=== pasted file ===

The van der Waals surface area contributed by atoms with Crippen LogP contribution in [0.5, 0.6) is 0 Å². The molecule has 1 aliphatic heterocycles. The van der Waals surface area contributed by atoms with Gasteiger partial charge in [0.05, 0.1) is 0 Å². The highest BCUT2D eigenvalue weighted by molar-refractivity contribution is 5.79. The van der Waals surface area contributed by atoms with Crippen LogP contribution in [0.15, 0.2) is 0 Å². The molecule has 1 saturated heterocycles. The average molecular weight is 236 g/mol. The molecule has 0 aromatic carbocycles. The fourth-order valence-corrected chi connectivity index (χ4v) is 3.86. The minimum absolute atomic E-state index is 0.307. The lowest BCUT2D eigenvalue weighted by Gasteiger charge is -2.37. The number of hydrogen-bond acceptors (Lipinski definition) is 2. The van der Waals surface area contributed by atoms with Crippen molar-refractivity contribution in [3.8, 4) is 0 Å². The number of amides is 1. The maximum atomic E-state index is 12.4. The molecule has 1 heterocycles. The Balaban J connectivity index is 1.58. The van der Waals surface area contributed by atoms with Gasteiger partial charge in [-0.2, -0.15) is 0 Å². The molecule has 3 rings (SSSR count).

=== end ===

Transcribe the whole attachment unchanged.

The van der Waals surface area contributed by atoms with Crippen LogP contribution in [0.5, 0.6) is 0 Å². The molecule has 1 aliphatic heterocycles. The van der Waals surface area contributed by atoms with Gasteiger partial charge in [0.05, 0.1) is 0 Å². The highest BCUT2D eigenvalue weighted by molar-refractivity contribution is 5.79. The van der Waals surface area contributed by atoms with Crippen LogP contribution in [0.15, 0.2) is 0 Å². The molecule has 1 saturated heterocycles. The average molecular weight is 236 g/mol. The molecule has 0 aromatic carbocycles. The fourth-order valence-corrected chi connectivity index (χ4v) is 3.86. The minimum absolute atomic E-state index is 0.307. The lowest BCUT2D eigenvalue weighted by Gasteiger charge is -2.37. The number of hydrogen-bond acceptors (Lipinski definition) is 2. The van der Waals surface area contributed by atoms with Crippen molar-refractivity contribution in [3.8, 4) is 0 Å². The number of amides is 1. The maximum atomic E-state index is 12.4. The molecule has 1 heterocycles. The Balaban J connectivity index is 1.58. The van der Waals surface area contributed by atoms with Gasteiger partial charge in [-0.2, -0.15) is 0 Å². The molecule has 3 rings (SSSR count).